Across the country, concerns about our food supply are growing as we take action to fight the coronavirus pandemic. Meat processing facilities have shuttered or slowed production as virus outbreaks among workers have spurred aggressive measures to control the disease.
To be clear, worker and food safety is paramount. These processing facilities, which already operate under strict safety guidelines, are working with both the state and federal governments to further increase safety in their plants.
However, plant shutdowns and slowdowns have severely limited the amount of meat being processed. This has wide-ranging effects up and down the supply chain. To see the immediate effects, look no further than your local grocery store. Many are now limiting how much meat people can buy, if there’s even any on the shelf to purchase. Suddenly, folks are starting to realize what those of us in North Missouri have known all along—your food doesn’t just magically appear on the grocery store shelves.
The farmers and ranchers who raise livestock for meat are facing a dire situation. Because they have nowhere to go with their animals, they are faced with euthanizing livestock that would normally end up in restaurants and grocery stores. The amount of lost revenue is quickly adding up and threatens to put longtime producers in North Missouri out of business.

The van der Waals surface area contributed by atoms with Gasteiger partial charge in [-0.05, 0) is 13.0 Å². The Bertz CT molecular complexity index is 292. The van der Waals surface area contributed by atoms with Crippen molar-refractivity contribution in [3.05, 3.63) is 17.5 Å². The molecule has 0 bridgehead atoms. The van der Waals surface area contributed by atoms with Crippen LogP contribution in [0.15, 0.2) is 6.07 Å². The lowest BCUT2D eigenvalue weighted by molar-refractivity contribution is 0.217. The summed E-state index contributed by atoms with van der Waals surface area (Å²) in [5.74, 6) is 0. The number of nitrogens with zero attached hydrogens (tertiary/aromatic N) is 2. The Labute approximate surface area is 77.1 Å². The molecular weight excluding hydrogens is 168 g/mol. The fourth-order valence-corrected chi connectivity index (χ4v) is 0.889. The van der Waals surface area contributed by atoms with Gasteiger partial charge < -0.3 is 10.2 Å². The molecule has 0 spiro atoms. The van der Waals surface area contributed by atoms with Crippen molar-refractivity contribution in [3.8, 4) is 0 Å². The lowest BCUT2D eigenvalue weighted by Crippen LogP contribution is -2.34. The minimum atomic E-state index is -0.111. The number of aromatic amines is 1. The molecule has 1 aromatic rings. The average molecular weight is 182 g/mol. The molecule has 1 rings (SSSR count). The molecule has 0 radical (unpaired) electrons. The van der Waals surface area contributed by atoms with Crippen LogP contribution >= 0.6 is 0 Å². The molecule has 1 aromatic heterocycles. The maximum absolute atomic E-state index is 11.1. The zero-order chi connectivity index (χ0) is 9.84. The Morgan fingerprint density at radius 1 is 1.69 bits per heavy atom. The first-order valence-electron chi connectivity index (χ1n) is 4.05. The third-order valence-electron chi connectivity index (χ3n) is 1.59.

While the President rightfully invoked the Defense Production Act to keep the plants open and running, unclear Centers for Disease Control (CDC) and Occupational Safety and Health Administration (OSHA) guidelines could potentially keep them at a fraction of needed capacity, further threatening the food supply. This cannot be sustained.
Missouri Congresswoman Vicky Hartzler and I have been working with local leaders to identify the issues that are affecting the food supply and working to help improve the current situation. This week, we sent a letter asking the CDC and OSHA to clarify their unclear guidelines. The goal should be to both keep workers safe while also applying common-sense to safety regulations to enable these essential plants to operate safely at as high of a capacity as possible.
As our letter states, it is imperative that workers are safe and feel confident coming back to work or continuing to work. At the same time, processors shouldn’t be unnecessarily forced to reconfigure and re-engineer their plants when other common-sense measures could allow them to continue operating efficiently.
This pandemic has presented countless challenges and we’ll continue working to meet them head on. We must ensure we continue to have the world’s safest, most available food supply. With clear direction and a little common sense, I believe we can do just that.